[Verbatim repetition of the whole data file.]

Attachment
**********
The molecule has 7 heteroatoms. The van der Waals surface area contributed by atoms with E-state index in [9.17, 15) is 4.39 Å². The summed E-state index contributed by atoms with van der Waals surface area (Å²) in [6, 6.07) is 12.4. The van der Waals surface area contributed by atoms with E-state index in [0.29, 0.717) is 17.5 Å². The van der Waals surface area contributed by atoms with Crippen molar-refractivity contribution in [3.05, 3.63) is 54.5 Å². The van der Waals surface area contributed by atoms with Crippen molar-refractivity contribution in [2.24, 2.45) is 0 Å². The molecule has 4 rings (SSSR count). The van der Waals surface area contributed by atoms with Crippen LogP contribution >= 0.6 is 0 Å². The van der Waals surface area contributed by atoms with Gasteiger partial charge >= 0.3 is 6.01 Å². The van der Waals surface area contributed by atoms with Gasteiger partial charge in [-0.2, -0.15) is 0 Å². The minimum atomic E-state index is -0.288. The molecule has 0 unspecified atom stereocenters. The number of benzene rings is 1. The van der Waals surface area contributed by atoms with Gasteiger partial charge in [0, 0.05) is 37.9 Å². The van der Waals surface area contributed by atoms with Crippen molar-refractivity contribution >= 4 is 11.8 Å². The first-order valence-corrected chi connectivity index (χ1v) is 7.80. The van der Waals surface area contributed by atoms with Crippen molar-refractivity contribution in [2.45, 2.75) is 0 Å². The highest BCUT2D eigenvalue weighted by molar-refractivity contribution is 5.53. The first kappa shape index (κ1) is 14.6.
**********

The molecule has 7 heteroatoms. The van der Waals surface area contributed by atoms with E-state index in [9.17, 15) is 4.39 Å². The summed E-state index contributed by atoms with van der Waals surface area (Å²) in [6, 6.07) is 12.4. The van der Waals surface area contributed by atoms with E-state index in [0.29, 0.717) is 17.5 Å². The van der Waals surface area contributed by atoms with Crippen molar-refractivity contribution in [3.05, 3.63) is 54.5 Å². The van der Waals surface area contributed by atoms with Crippen molar-refractivity contribution in [2.24, 2.45) is 0 Å². The molecule has 4 rings (SSSR count). The van der Waals surface area contributed by atoms with Crippen LogP contribution >= 0.6 is 0 Å². The van der Waals surface area contributed by atoms with Gasteiger partial charge >= 0.3 is 6.01 Å². The van der Waals surface area contributed by atoms with Gasteiger partial charge in [-0.2, -0.15) is 0 Å². The minimum atomic E-state index is -0.288. The molecule has 0 unspecified atom stereocenters. The number of benzene rings is 1. The van der Waals surface area contributed by atoms with Gasteiger partial charge in [0, 0.05) is 37.9 Å². The van der Waals surface area contributed by atoms with Crippen molar-refractivity contribution >= 4 is 11.8 Å². The first-order valence-corrected chi connectivity index (χ1v) is 7.80. The van der Waals surface area contributed by atoms with Crippen molar-refractivity contribution in [2.45, 2.75) is 0 Å². The highest BCUT2D eigenvalue weighted by molar-refractivity contribution is 5.53. The first kappa shape index (κ1) is 14.6.